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LIFE Midweek Musings

Midweek Musings: Life updates

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More trees today, sorry!

Long time no blog. I apologise. If I’m honest, I’ve been a bit stuck for topics. Now Daphne is older, there isn’t so much to write about her on a regular basis (although she’s changing all the time, of course, it’s all quite subtle now and we’ve settled into a reasonably happy routine). I’d love to blog about the house but the truth is we’ve done a big fat NADA to it since we moved in. I don’t know how people manage to do up houses with babies/jobs/lives.

But here are a few little updates, just to reassure you I haven’t died:

  1. We have found a childminder! From January, Daphne will be going to a lovely lady in the village next to ours for one day per week. Even this feels slightly traumatic/scary, but at the same time, incredibly exciting as it means a whole day to myself to do whatever I like! Well, mostly work, of course, but still. I will have time to reply to emails, to plan stuff, to get ahead, to work on my book… I cannot wait.
  2. I have finished the first draft of my novel. It’s a bit of a mess (a massive mess in fact) but still, I’m really pleased as now I finally know what the story is about, and how to fix it. I had my critiquing session with my group at the Faber Academy last week (we share our first 5000 words with each other and give feedback) and it went really well, which was reassuring. I am sure it’s super boring reading on a blog about someone working on a book, but I have and I’m afraid it has been taking up most of my headspace lately, leaving little room for anything else. But I’m going to have a bit of a break from it over Christmas, and then get stuck in with the redraft in January. If anyone’s interested as to what it’s about, let’s just say it’s about new motherhood not turning out exactly how someone had planned…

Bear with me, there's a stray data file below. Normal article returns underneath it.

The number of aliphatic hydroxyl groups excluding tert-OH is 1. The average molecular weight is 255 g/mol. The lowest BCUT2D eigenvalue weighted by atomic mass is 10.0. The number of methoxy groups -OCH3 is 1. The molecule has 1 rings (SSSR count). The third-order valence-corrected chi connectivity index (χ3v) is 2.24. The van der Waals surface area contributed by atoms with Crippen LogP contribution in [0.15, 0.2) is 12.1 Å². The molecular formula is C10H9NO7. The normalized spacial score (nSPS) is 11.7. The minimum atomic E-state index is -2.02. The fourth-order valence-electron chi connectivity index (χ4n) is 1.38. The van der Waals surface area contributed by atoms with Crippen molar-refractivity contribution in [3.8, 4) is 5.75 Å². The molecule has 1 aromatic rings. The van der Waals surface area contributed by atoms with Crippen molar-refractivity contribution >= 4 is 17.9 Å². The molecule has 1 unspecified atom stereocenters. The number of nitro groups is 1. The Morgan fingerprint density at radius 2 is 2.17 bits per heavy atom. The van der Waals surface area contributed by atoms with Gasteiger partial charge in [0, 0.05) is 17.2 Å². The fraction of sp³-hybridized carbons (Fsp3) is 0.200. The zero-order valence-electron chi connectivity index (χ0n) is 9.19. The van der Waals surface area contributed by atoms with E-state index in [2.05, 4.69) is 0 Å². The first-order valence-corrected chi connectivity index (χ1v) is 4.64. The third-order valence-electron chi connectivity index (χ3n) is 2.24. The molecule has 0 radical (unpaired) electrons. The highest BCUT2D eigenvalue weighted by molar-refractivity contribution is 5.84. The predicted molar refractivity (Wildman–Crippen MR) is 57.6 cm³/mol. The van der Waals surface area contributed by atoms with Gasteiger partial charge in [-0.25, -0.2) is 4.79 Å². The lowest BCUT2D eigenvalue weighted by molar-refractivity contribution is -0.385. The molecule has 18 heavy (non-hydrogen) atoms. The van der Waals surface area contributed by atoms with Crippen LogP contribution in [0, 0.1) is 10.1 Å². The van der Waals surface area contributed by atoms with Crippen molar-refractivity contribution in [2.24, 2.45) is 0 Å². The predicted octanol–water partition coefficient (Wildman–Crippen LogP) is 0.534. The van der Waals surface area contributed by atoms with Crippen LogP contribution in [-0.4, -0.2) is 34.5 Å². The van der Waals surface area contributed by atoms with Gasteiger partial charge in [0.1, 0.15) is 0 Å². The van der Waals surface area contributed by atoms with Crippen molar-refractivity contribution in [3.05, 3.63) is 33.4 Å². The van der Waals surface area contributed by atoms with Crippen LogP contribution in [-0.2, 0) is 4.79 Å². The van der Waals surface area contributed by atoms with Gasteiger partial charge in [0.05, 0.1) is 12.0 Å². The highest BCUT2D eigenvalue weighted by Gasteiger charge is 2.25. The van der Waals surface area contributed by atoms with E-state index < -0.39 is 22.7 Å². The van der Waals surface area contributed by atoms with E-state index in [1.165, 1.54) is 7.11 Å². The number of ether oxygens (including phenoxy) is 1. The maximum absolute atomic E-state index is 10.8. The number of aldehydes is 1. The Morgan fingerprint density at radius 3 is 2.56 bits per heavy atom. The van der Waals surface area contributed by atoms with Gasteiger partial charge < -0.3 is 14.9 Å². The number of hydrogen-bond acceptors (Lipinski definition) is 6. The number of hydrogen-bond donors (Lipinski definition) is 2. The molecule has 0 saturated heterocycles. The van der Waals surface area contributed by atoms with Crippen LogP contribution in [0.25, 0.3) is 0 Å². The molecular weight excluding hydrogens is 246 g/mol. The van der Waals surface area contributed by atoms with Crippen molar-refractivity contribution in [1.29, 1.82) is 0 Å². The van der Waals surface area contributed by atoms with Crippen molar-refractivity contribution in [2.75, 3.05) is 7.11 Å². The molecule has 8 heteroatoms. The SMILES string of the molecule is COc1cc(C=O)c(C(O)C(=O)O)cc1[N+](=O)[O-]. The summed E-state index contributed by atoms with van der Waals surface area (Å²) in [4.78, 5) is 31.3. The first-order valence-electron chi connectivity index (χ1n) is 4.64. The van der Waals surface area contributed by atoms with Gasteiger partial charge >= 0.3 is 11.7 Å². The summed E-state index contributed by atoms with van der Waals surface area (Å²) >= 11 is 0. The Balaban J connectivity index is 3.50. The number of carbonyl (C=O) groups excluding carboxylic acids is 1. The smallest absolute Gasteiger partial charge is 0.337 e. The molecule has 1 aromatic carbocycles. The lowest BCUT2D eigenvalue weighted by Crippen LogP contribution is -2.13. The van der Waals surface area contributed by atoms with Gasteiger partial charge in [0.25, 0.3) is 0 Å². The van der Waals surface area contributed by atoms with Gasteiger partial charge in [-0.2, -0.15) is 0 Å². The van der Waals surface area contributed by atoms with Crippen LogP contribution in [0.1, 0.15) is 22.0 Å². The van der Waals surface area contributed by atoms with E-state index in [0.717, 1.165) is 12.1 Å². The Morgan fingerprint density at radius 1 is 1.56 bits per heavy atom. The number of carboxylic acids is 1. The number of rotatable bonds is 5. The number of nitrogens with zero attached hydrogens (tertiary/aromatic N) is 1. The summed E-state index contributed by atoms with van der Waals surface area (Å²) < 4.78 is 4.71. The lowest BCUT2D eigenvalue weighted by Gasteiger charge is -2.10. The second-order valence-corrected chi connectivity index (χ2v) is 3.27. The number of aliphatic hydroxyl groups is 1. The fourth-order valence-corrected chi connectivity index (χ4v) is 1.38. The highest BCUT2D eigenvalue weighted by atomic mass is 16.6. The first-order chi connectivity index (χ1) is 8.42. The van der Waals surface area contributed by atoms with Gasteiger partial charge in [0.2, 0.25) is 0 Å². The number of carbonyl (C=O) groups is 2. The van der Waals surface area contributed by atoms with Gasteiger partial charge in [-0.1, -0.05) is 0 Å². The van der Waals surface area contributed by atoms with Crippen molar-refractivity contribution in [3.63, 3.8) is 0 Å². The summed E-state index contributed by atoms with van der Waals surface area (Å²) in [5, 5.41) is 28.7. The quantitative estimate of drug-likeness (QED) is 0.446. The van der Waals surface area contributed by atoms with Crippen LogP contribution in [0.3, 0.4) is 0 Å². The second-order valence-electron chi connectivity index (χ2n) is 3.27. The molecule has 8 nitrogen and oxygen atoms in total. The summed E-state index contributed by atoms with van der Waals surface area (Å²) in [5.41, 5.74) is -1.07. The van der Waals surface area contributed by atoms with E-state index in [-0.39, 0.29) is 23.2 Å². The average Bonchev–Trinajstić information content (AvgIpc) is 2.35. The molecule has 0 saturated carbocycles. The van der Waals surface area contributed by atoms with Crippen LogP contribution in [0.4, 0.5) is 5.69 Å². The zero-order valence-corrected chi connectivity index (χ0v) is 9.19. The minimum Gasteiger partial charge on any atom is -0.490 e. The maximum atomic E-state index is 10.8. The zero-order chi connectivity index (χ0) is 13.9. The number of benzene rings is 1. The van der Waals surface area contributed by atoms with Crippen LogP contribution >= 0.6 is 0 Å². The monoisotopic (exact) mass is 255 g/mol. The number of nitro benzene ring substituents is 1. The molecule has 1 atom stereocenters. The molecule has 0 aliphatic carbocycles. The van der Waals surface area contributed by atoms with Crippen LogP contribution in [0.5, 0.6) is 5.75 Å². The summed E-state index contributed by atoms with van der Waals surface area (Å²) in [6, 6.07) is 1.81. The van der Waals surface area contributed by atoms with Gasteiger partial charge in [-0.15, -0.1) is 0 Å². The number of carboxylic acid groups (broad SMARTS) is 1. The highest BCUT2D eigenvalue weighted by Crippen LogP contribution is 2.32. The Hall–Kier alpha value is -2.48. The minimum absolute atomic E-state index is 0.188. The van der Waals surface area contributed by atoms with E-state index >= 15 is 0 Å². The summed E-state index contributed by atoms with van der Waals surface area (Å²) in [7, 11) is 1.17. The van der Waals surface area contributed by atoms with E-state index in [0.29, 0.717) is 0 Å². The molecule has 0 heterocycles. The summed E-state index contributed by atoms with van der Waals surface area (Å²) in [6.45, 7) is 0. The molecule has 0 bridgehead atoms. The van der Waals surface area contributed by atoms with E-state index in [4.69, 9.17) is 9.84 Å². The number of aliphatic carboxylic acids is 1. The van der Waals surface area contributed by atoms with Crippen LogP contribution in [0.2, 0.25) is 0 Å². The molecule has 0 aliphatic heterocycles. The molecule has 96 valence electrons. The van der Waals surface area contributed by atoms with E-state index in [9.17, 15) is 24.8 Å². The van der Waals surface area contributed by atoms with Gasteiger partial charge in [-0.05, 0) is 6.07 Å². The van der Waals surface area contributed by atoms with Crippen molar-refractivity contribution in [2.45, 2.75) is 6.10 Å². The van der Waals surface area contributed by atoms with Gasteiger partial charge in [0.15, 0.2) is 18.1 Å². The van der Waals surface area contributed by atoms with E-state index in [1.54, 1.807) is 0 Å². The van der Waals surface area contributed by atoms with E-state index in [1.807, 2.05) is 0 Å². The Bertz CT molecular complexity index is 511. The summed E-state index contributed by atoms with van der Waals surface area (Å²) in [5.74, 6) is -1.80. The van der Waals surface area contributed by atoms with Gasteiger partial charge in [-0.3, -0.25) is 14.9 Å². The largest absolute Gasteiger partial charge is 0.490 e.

3. And on that note… I’ve been having a real think about the blog lately. When I first started blogging after Daph was born, it was as an outlet for all the experiences I was going through that felt so alien and new. But now I feel a bit more sorted (not much, but a bit) and also more like I should stop with the oversharing, as if I’m honest, I don’t think it’ll help me try to relaunch a career (more on that in a minute). So I’m trying to work out how the blog can fit into this new way of thinking. I don’t go to glamorous events anymore. My restaurant review days are well and truly over. My life on a day to day basis is incredibly mundane. I’m not one of those supermums who does crafts round the clock with their offspring, providing plenty of blog fodder. I could blog more about interiors, but somehow that doesn’t feel like it fits with the content I already have on here (plus there are a gazillion interiors blogs out there already). So yes. I need to make some decisions. I want to know what people find (and don’t find) interesting, so if you fancy sharing what YOU want to read about, that would be awesome and very helpful. I try to be honest about motherhood, and these posts do seem to be the most popular, but then I worry I sound like a right moaner… Generally it seems my real life friends like reading the personal stuff as a way of keeping up to date with my life when everyone’s so busy, but for those who don’t, I’m sure it’s a massive snorefest. Pondering pondering… and open to suggestions!